sticky tape

Tape ball

A tape ball is a tennis ball wrapped in colourful, sticky tape and fibres and used in playing cricket. This modification of the tennis ball gives it greater weight, extra bounce and speed while still being easier to play with than the conventional cricket ball. The increasing popularity of the tape ball in informal, local cricket has transformed the way games are played in cricket-loving nations such as India and Pakistan. Such has been the impact of tape ball that in recent years some companies have introduced tennis balls designed to act like cricket balls.. These balls are quite popular in South Asia where tape ball is one of the most popular forms of the sport.

Innovation

Informal cricket games are played widely and constantly by children and young adults across the cricket-playing world, especially in South Asia. Local grounds, parks and city streets are common locations to find locals playing the games in afternoons and evenings. The tape ball provided a solution to a vexing issue for these cricket enthusiasts. The conventional season ball, with which professional and amateur cricket is played, is made out of leather and cloth, and is heavier than a baseball. Considerable effort is required on behalf of the bowlers to extract speed and bounce, as well as control of the length and direction. Playing with season balls requires a stronger cricket bat, and poses a constant danger to players and passers-by who may be struck and severely injured by the ball.

In informal games, the rubber ball and tennis ball are often used as alternatives. While the latter is light but does not gain sufficient speed, the former is often considered too bouncy on cement and concrete road surfaces, and insufficiently so on grass and soil pitches. The tape ball was created by simply pasting sticky tape and fibrous materials on a tennis ball in order to extract more bounce and speed, by increasing its weight and ability to obtain traction from the ground.

Popular use

The tape ball has gained popularity in England, Australia, South Africa and the West Indies, but remains most popular and widely used in Pakistan and Bangladesh and to a lesser extent with its neighbours India and Sri Lanka. Generations of professional and amateur Pakistanis cricketers since the 1980s have been raised playing tape-ball cricket in their neighbourhood streets and grounds. Professional stars such as Saeed Anwar, Rashid Latif, Asif Mujtaba, Moin Khan and Basit Ali enjoy the medium and play regularly. Extensive enthusiasm for the medium has led to the institutionalization of the tape ball in Pakistani cricket.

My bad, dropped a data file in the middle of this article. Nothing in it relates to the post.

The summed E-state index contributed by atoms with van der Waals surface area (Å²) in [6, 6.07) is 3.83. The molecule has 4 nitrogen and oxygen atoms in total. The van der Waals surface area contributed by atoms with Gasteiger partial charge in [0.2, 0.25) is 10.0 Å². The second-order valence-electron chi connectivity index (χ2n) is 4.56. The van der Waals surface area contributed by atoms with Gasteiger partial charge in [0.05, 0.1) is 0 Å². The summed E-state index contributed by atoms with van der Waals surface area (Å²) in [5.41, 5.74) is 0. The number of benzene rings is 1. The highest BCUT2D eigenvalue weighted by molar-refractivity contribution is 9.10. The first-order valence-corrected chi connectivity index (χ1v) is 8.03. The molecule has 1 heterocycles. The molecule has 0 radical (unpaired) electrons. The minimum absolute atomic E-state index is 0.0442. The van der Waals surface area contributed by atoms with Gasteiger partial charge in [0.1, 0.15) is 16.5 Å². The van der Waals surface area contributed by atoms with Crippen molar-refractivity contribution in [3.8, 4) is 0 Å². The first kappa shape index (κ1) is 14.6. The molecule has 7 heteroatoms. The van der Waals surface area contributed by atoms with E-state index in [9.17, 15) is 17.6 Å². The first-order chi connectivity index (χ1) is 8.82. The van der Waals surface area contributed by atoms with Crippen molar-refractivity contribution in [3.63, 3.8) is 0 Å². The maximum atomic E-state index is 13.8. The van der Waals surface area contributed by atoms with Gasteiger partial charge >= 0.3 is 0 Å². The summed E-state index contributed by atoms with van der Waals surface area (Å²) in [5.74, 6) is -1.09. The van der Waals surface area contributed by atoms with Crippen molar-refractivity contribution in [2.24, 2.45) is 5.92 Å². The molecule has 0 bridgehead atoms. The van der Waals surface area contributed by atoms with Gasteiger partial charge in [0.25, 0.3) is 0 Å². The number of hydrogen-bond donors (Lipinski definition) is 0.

Tape balls are extensively decorated in different colors, and different kinds of tapes and fibres are used to maximize their advantages.

Importance in cricket

Tape-ball cricket is considered an integral part of Pakistani cricket and sports culture, with virtually every cricket-playing youth being exposed to it in one form or another. The tape ball's ability to generate bounce and speed has encouraged and influenced Pakistan's fast bowling traditions, including pacemen such as Shoaib Akhtar. The ball also responds forcefully to powerful batting and stroke play, and has helped mold the pinch-hitting style of Shahid Afridi.

Although not recognized by official cricket bodies, tape-ball cricket is receiving widespread popular, media and commercial support, especially in Pakistan. During festive seasons and the cricket-playing months of winter and spring, major tournaments are organized, often featuring as many as 200 teams representing corporations, clubs and neighborhoods. The influential role of the tape ball on Pakistani cricket has won the attention and respect of cricketing experts, authorities and students of the game.

In 2005, hoping to capitalize on the enthusiasm created by England's win in the 2005 Ashes series, the London Community Cricket Association began organizing tape ball cricket teams for children on estates in inner-city London, where a lack of playing fields has led to a decline in popularity for traditional cricket. The matches use a variant of the Twenty20 Cricket rules designed to make matches last a half-hour or less.

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